• notgettingenough
    2018-12-03 20:04

    I went to see the film with somebody who is seriously Anglo-Saxon. So when we came out, we fell on each other. He was appalled at the way Italians respond to grief. I was appalled at the way the Anglo-Saxons do.Not that I am a whole-hearted supporter of that Italian way of being emotional. Part of the reason I took up knitting was to learn to control my Italian 'fly off the handle and get it over and done with'. That isn't necessarily the wrong way to deal with things, but it certainly isn't always the best either.Yeah, well. I've just gotten my Italian citizenship and passport. With that and my Australian citizenship/passport, I hope to have the best of all worlds. Slow to anger and quick to forgive. That'd be perfect.

  • Leni Iversen
    2018-11-15 21:26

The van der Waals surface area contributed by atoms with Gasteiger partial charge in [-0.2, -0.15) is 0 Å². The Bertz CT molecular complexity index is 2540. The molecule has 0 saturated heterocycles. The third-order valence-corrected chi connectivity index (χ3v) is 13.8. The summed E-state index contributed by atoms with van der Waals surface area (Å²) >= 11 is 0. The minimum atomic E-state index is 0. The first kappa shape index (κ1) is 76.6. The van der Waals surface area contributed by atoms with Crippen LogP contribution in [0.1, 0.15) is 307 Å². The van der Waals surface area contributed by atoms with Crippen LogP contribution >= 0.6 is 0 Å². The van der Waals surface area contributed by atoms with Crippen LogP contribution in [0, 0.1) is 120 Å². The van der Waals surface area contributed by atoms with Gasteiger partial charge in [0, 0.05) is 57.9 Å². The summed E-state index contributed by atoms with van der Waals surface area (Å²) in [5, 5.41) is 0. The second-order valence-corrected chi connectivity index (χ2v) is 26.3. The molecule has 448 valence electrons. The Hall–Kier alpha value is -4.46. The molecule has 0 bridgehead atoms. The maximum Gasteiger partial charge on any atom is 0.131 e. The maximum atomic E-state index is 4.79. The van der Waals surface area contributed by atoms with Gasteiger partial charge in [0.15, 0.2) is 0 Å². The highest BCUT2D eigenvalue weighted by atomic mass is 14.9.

3.5 stars.A tragic yet entertaining story about not very sympathetic people, some of whom you end up liking anyway because of their sheer humanity and the humour and pathos with which they are portrayed. Though there is unfortunately some stereotyping, particularly national stereotyping.Oddly, the character who at first appears to be the main character, isn't who the book is about at all, and the entire story is all there to show the personality change and growth in another character. There is no hint of this in the first half of the book, which makes the reader sort of scramble to readjust expectations.I read this book directly after reading A Room with a View, and I know from the preface that Forster alternated between writing the one and the other. I think this shows, not just in that they are both largely set in Italy, but in the characters themselves. Phillip is a more personable Cecil. Harriet is a more religious Miss Bartlett with no redeeming features. Miss Abbott is a Lucy who can think for herself when she wants to. I was about to say that Gino is an Italian George without Weltschmerz, but that doesn't quite fit. George was unconventional, Gino conforms to stereotypes. The edition I read had an appendix containing correspondence between Forster and the poet/translator R. C. Trevelyan. I felt vindicated seeing that Trevelyan had some of the same objections that I have, that the reader is kept unaware and not primed to accept the true focus of the story. And that the author's narrative should have been kept free of the prejudices, emotions and judgments of the characters. It is one thing for a character to experience a transition from ugly, beer drinking Austrians to beautiful, wine drinking Italians, but when this is stated as fact in the narration it confuses the issue of what is the author's opinion and what is the author's tongue in cheek portrayal of a certain type of English mentality.